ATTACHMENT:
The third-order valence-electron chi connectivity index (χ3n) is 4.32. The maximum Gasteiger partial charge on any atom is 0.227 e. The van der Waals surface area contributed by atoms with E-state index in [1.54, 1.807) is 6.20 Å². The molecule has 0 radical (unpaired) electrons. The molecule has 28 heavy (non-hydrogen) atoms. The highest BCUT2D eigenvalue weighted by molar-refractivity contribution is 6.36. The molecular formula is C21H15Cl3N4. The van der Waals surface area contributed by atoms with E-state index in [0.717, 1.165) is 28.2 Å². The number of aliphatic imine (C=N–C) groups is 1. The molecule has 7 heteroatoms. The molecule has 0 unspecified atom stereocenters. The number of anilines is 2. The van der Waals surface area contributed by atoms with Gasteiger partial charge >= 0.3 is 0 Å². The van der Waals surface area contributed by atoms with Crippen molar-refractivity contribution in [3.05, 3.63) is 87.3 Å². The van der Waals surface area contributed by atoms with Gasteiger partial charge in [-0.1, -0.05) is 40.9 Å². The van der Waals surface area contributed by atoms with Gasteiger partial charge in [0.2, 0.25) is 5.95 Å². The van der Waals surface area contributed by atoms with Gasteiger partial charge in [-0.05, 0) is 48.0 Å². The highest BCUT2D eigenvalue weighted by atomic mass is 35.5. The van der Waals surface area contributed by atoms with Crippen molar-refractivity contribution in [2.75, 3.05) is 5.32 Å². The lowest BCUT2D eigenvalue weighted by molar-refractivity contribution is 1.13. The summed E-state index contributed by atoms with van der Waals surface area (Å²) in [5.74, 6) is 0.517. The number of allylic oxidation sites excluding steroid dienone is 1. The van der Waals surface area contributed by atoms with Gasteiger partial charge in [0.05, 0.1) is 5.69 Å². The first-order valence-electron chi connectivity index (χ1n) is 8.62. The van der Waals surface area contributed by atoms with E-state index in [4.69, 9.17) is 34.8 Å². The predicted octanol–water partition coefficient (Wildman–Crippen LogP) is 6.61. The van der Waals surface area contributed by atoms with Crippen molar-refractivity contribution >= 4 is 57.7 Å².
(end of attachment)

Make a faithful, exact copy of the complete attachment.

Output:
The third-order valence-electron chi connectivity index (χ3n) is 4.32. The maximum Gasteiger partial charge on any atom is 0.227 e. The van der Waals surface area contributed by atoms with E-state index in [1.54, 1.807) is 6.20 Å². The molecule has 0 radical (unpaired) electrons. The molecule has 28 heavy (non-hydrogen) atoms. The highest BCUT2D eigenvalue weighted by molar-refractivity contribution is 6.36. The molecular formula is C21H15Cl3N4. The van der Waals surface area contributed by atoms with E-state index in [0.717, 1.165) is 28.2 Å². The number of aliphatic imine (C=N–C) groups is 1. The molecule has 7 heteroatoms. The molecule has 0 unspecified atom stereocenters. The number of anilines is 2. The van der Waals surface area contributed by atoms with Gasteiger partial charge >= 0.3 is 0 Å². The van der Waals surface area contributed by atoms with Crippen molar-refractivity contribution in [3.05, 3.63) is 87.3 Å². The van der Waals surface area contributed by atoms with Gasteiger partial charge in [-0.1, -0.05) is 40.9 Å². The van der Waals surface area contributed by atoms with Gasteiger partial charge in [0.2, 0.25) is 5.95 Å². The van der Waals surface area contributed by atoms with Gasteiger partial charge in [-0.05, 0) is 48.0 Å². The highest BCUT2D eigenvalue weighted by atomic mass is 35.5. The van der Waals surface area contributed by atoms with Crippen molar-refractivity contribution in [2.75, 3.05) is 5.32 Å². The lowest BCUT2D eigenvalue weighted by molar-refractivity contribution is 1.13. The summed E-state index contributed by atoms with van der Waals surface area (Å²) in [5.74, 6) is 0.517. The number of allylic oxidation sites excluding steroid dienone is 1. The van der Waals surface area contributed by atoms with Gasteiger partial charge in [0.05, 0.1) is 5.69 Å². The first-order valence-electron chi connectivity index (χ1n) is 8.62. The van der Waals surface area contributed by atoms with E-state index in [4.69, 9.17) is 34.8 Å². The predicted octanol–water partition coefficient (Wildman–Crippen LogP) is 6.61. The van der Waals surface area contributed by atoms with Crippen molar-refractivity contribution >= 4 is 57.7 Å².